Adopted boy 'threatened to burn family's house down'
Russia is furious at orphan's return, alone on a plane, but his US 'grandmother' talks of a reign of terror
Torry Hansen was so eager to become a mother that she adopted an older child – a seven-year-old boy – from a foreign country, two factors that scare off many prospective parents. Her bigger fears came later. Torry's mother, Nancy Hansen, said the .child's violent episodes – which culminated in a threat to burn the family's home to the ground – terrified them into a shocking solution: the boy they renamed Justin was put on a plane, alone, and sent back to Russia.
Now, outraged Russian officials are calling for a halt to adoptions by Americans, and Tennessee authorities are investigating the family. However, Nancy Hansen said yesterday that the motives of her daughter – a 33-year-old unmarried nurse – were sincere. "The intent of my daughter was to have a family, and the intent of my whole family was to love that child," she said.
The family was told the boy, whose Russian name is Artyom Savelyev, was healthy in September when he was brought from the town of Partizansk in Russia's Far East to his new home in the heart of Tennessee horse country. The skinny boy seemed happy, but the behavioural problems began soon after, Ms Hansen said. She added: "The Russian orphanage officials completely lied to [Torry] because they wanted to get rid of him."
Ms Hansen chronicled a list of problems: hitting, screaming and spitting at his mother and threatening to kill family members. She said his eruptions were often sparked when he was denied something he wanted, such as toys or video games.
"He drew a picture of our house burning down and he'll tell anybody that he's going to burn our house down with us in it," she said. "It got to be where you feared for your safety. It was terrible." Ms Hansen said she thought that, with their love, they could help him. "I was wrong," she said.
Adoption experts say many families are blinded by their desire to adopt and don't always understand what the orphans have sometimes endured – especially older children who may have been neglected or abandoned. "They're not prepared to appreciate, psychologically, the kinds of conditions these kids have been exposed to and the effect it has had on them," said Joseph LaBarbera, a clinical psychologist at Vanderbilt University Medical Center in Nashville.
Ms Hansen said her daughter sought advice from psychologists but never arranged for her adoptive son to meet one. They chose an English-language home-study programme, hoping to enroll him in traditional school in the autumn. In February, Ms Hansen said, the boy flew into a rage, picked up a 3lb statue and tried to attack his aunt with it. Ms Hansen said he was apparently upset after his aunt asked him to correct maths problems on his school work.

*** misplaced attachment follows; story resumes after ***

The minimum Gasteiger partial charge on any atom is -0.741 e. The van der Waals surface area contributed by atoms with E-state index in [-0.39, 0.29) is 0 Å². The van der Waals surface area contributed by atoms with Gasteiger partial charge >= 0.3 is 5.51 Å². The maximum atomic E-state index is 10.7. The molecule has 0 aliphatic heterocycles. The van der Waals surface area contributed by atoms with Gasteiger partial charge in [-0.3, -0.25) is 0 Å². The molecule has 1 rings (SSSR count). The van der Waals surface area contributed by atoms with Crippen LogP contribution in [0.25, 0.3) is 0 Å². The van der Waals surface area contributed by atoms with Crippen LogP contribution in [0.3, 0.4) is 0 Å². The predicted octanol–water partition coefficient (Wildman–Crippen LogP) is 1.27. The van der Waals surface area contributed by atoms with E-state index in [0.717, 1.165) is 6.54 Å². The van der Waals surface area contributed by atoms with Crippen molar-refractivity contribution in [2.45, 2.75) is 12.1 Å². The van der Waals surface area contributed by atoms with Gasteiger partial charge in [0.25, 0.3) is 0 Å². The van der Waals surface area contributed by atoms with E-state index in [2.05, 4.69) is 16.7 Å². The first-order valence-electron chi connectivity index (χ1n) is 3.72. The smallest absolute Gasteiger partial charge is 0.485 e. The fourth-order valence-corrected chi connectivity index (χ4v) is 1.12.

The family bought the plane ticket, and arranged to pay a man in Russia $200 to take him from the airport and drop him off at the Russian education ministry. He arrived alone, on Thursday, on a United Airlines flight from Washington. With him was a note that read, in part: "After giving my best to this child, I am sorry to say that for the safety of my family, friends, and myself, I no longer wish to parent this child."
The family, meanwhile, has rejected the Kremlin's sharp criticism and any notion that the boy was simply abandoned.
The Russian foreign minister, Sergey Lavrov, has called the boy's return "the last straw", after a string of foreign adoption failures, and officials in Moscow have called for a suspension of all US adoptions in Russia. The Russian education ministry immediately suspended the licence of the group involved in the adoption – the World Association for Children and Parents – for the duration of an investigation. Experts and adoptive parents have reacted with similar shock, though they stress that the vast majority of adopted children are raised in happy, loving homes.
Bob Tuke, a Nashville attorney and member of the American Academy of Adoption Attorneys, said abandonment charges against the family could depend on whether the boy was a US citizen. It wasn't clear if the adoption had become final, but a Tennessee health department spokeswoman said there was no birth certificate issued for the boy, a step that would indicate he had become a US citizen.
There was no response to a knock at Torry Hansen's door, and a phone listing could not be found for her. The family has now retained an attorney.
Randall Boyce, the Bedford County Sheriff, said it was not clear whether any laws had been broken.
"This is extremely unusual," he said. "I don't think anyone has seen something like this before."
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